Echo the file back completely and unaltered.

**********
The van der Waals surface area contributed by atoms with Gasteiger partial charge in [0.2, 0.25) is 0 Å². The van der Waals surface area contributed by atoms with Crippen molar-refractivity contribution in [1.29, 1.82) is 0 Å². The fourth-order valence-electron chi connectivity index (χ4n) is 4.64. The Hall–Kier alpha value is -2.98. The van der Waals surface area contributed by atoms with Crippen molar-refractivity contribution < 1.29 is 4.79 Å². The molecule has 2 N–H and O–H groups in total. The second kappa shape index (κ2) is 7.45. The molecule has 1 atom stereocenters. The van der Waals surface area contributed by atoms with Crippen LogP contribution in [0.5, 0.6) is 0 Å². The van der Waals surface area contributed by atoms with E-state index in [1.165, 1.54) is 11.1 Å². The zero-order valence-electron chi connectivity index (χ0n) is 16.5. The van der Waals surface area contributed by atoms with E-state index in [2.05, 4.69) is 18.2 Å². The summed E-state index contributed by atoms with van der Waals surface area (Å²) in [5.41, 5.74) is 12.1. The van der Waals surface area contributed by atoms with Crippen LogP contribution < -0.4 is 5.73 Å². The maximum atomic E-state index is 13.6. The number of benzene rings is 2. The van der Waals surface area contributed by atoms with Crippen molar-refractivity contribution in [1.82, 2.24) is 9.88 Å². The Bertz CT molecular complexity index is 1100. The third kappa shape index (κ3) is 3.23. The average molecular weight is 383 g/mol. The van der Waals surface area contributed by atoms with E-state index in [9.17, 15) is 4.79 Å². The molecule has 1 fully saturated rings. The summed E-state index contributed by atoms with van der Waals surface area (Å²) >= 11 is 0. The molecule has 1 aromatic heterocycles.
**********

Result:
The van der Waals surface area contributed by atoms with Gasteiger partial charge in [0.2, 0.25) is 0 Å². The van der Waals surface area contributed by atoms with Crippen molar-refractivity contribution in [1.29, 1.82) is 0 Å². The fourth-order valence-electron chi connectivity index (χ4n) is 4.64. The Hall–Kier alpha value is -2.98. The van der Waals surface area contributed by atoms with Crippen molar-refractivity contribution < 1.29 is 4.79 Å². The molecule has 2 N–H and O–H groups in total. The second kappa shape index (κ2) is 7.45. The molecule has 1 atom stereocenters. The van der Waals surface area contributed by atoms with Crippen LogP contribution in [0.5, 0.6) is 0 Å². The van der Waals surface area contributed by atoms with E-state index in [1.165, 1.54) is 11.1 Å². The zero-order valence-electron chi connectivity index (χ0n) is 16.5. The van der Waals surface area contributed by atoms with E-state index in [2.05, 4.69) is 18.2 Å². The summed E-state index contributed by atoms with van der Waals surface area (Å²) in [5.41, 5.74) is 12.1. The van der Waals surface area contributed by atoms with Crippen LogP contribution < -0.4 is 5.73 Å². The maximum atomic E-state index is 13.6. The number of benzene rings is 2. The van der Waals surface area contributed by atoms with Crippen molar-refractivity contribution in [1.82, 2.24) is 9.88 Å². The Bertz CT molecular complexity index is 1100. The third kappa shape index (κ3) is 3.23. The average molecular weight is 383 g/mol. The van der Waals surface area contributed by atoms with E-state index in [9.17, 15) is 4.79 Å². The molecule has 1 fully saturated rings. The summed E-state index contributed by atoms with van der Waals surface area (Å²) >= 11 is 0. The molecule has 1 aromatic heterocycles.